On each of these three pieces of chancel furniture there is symbolic carving. The pulpit is faced with a rectangular design representing the Word of God. In the centre is an open Bible, backed by a Crusader's Sword, here the reference is to Ephesians 6, verse 17, "the sword of the Spirit which is the Word of God." Surrounding the Bible are the heraldic symbols of the four Evangelists. The winged man representing St. Matthew where the human aspect of Jesus is emphasized, the winged lion representing St. Mark where the kingly attributes of Jesus are set forth, the winged ox representing St. Luke who emphasizes the sacrificial nature of Christ's ministry, and the eagle representing St. John the Evangelist who gathered up the story of Jesus and seems to view the whole from a great height. Intertwined around these figures is the Tree of Life which is mentioned in the Book of Revelation where it says that the leaves of the tree are for the healing of the nations - Revelation 22: verse 2.

Moving into the chancel itself, the visitor approaches the Communion Table. This table and the Cross above it are made from walnut supplied by Mr. John Stratford, in memory of his father Mr. Graham Stratford, one of the original members of our congregation. The trees were felled and dragged out of the bush by the senior boys of the Church School.

The Communion Table in the Reformed tradition is a table and not an altar. Here is celebrated the Holy Communion, or as we prefer to call it the Sacrament of the Lord's Supper. In form it resembles a plain trestle table, such as that on which, undoubtedly, the Lord instituted the Supper. Around the sides and across the front are carved medallions. On the sides there are the Grapes and the Wheat Sheaf which in Church symbolism have represented the Lord's Supper for many centuries. Across the front are carvings again representing the diversity fo our Canadian Presbyterian family; the Phoenix of Hungary, the Rose of England, the Lion of Holland, the Thistle of Scotland, Shamrock of Ireland, and in the centre a maple leaf backed by St. Andrew's Cross indicating that our Canadian Presbyterian Church is a daughter Church of the Church of Scotland.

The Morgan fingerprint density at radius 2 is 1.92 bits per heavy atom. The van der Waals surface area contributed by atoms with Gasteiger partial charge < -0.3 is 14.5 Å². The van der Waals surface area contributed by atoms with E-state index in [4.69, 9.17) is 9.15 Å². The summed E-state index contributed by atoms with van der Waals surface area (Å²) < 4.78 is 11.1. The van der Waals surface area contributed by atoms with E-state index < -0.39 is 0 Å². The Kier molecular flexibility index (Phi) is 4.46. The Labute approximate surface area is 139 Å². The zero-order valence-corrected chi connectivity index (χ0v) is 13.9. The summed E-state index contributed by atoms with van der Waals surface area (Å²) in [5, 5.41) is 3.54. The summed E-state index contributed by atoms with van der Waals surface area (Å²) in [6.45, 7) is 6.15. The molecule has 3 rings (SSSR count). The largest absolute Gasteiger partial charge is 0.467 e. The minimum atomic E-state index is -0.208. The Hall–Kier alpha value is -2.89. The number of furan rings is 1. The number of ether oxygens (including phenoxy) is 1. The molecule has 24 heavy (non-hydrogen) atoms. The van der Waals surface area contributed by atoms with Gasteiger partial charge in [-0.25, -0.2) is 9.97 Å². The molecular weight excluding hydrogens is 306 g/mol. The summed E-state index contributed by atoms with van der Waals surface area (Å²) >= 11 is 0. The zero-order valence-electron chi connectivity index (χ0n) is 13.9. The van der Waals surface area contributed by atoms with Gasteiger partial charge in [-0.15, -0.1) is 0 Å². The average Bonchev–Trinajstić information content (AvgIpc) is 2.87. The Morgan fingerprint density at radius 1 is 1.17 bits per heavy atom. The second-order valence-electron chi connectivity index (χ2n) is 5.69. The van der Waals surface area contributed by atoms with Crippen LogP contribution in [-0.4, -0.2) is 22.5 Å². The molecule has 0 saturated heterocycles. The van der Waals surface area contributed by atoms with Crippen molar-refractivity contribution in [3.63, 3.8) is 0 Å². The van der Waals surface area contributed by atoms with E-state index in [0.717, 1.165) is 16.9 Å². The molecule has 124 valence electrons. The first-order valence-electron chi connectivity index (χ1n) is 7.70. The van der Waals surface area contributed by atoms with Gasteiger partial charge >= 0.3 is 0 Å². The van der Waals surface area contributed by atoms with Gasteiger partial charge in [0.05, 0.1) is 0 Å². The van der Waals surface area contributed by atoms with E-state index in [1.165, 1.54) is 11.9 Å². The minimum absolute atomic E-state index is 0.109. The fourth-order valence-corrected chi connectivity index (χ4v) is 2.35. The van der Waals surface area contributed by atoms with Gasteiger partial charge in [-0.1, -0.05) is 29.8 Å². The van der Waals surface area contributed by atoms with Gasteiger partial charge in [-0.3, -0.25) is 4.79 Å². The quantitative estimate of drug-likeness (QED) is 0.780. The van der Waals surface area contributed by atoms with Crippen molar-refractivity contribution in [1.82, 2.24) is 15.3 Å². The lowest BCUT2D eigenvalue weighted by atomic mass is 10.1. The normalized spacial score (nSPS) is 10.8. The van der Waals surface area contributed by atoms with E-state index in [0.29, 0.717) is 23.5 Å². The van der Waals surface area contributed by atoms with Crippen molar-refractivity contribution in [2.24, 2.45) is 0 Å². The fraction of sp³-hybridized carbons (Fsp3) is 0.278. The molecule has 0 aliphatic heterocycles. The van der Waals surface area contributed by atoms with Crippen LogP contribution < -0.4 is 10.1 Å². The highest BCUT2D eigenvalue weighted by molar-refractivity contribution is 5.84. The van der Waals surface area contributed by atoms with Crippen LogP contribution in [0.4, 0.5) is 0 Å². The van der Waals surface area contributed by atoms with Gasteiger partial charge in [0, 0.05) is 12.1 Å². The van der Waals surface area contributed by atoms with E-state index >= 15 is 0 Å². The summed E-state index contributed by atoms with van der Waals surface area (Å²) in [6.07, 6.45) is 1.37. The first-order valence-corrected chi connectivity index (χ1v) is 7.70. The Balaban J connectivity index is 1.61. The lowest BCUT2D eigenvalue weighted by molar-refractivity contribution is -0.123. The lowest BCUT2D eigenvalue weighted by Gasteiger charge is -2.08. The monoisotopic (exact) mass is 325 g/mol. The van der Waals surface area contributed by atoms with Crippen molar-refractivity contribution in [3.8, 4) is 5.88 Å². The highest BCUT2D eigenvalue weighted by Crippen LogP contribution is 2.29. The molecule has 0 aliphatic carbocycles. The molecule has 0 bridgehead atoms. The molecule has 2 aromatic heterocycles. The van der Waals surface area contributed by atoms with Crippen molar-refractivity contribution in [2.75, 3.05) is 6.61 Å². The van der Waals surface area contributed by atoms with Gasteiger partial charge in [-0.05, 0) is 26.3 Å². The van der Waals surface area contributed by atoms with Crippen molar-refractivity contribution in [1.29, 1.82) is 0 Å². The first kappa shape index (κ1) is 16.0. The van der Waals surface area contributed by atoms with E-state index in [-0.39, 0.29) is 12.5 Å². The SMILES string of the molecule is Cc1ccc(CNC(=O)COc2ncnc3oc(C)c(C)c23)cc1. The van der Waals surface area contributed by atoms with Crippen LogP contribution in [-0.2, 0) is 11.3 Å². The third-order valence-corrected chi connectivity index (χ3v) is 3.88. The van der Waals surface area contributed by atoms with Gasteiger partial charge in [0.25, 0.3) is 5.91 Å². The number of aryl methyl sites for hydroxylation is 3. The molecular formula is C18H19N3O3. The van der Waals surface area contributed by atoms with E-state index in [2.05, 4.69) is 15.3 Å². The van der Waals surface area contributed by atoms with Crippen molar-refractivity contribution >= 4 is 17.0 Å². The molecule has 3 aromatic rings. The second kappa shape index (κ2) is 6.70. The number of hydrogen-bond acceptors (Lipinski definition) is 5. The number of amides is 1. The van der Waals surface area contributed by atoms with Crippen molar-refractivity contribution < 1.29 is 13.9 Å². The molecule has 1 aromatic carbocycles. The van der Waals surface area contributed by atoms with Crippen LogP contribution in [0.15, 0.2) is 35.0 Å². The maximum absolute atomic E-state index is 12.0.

Behind the table are eleven built-in elders' seats upholstered in blue. These seats are all on a level, five elders sit on each side of the minister whose seat is immediately behind the table. Here again is symbolized the fact that in our tradition the minister is not a priest, with an ex-officio grace, but a teaching elder. As the Irish Church puts it, he is "chief among his equals."

In front of the lectern, is once again the Eagle of St. John the Evangelist. This symbol has been traditional for the lectern in Church architecture for many centuries.

The lid of the Baptismal Font is surmounted by a little Lamb. Here we are reminded of the Love of God for little children and the scriptural reference is in Isaiah 40: verse 11, "He shall lead His flock like a shepherd, He shall gather the lambs with His arm and carry them in His bosom."


Our organ has a somewhat unusual history and parts of it are quite old. When we bought the building of the former Congregational Church, there was an organ in reasonable operating condition in the building. The instrument has been installed, we are led to believe, about the turn of the century by the Detroit Organ Company.
Towards the end of the Second World War, it was necessary to undertake a major overhaul of the instrument. At this time, a new wind chest and a new console were installed, and the action was completely electrified.